Debt Doctors UK
Debt Consolidation |
A guide to consolidating your debts

With the growing number of people in debt, many seek to consolidate their debts into one loan with affordable repayments each month in order to manage their finances. This means that they take out one loan with which they pay off all their various credit cards, car loans, and any other debts and are left with just one loan to pay off, which should be much easier to cope with.

However, there are many pitfalls in doing this and many start out with good intentions but end up getting into an even worse situation. Here we outline the common mistakes to avoid and explain how you can make debt consolidation work.

The most common mistake people make with debt consolidation is forgetting that they are still actually in debt. With all their various credit cards and debts paid off, it is easy to feel that you are in a much more financially stable position and start spending on credit again.

By doing this, many run up additional credit card bills and get themselves into the same position which they were in before, except this time they have their debt consolidation loan to pay off in addition to these fresh credit card bills.

To make debt consolidation work, you have to change your behaviour and address why you were so badly in debt before. Ultimately, you must remember that you are still in debt, it is simply in a more manageable form.

To get your debts under control you must learn, in short, not to spend money that you don’t have. This could involve destroying those credit cards, refusing to buy on credit and not taking out any more loans until your current debt consolidation loan is paid off.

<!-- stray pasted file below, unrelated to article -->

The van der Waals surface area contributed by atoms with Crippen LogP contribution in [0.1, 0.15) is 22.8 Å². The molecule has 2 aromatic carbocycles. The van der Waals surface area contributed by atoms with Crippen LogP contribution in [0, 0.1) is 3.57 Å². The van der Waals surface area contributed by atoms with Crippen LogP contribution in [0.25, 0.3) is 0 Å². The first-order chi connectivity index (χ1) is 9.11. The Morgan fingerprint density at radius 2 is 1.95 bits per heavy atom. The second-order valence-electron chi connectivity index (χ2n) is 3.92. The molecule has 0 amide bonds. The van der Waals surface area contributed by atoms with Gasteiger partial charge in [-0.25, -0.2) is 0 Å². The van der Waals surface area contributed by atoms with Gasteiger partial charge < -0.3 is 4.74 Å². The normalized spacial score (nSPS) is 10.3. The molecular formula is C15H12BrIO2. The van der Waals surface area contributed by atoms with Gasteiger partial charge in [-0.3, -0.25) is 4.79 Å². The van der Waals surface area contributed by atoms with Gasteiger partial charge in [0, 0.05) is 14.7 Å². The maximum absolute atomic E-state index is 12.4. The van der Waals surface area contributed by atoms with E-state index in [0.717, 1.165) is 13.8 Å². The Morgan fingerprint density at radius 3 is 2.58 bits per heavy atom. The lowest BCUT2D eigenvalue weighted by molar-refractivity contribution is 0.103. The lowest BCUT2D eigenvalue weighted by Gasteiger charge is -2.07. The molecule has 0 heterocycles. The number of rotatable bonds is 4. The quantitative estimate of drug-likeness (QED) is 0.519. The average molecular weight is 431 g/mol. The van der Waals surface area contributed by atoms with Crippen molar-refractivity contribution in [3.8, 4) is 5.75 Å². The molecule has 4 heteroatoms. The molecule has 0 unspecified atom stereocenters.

In order to have long term success in managing your debts, you must continually concentrate on minimising the amount you owe. Pay off as much as you can each month rather than the minimum and look forward to the day when you owe nothing.

When looking at your finances, take time to sit down and do the maths. Financial advisors have suggested that your outstanding debts should not constitute more than 36% of your gross monthly income. This includes all money owed, from furniture bought on credit, to car loans, to your mortgage repayments.

To work out if your debts are within this ratio, divide the amount of money you spend on paying off your debts and mortgage each month by your monthly income. Many are surprised to find that they are nowhere near this recommended ratio.

Debt consolidation is a great way to manage your finances and should be considered as a sustainable option. Just remember that for it to work, you must work hard to change your ways and treat borrowing with a different attitude.


By Carys Robshaw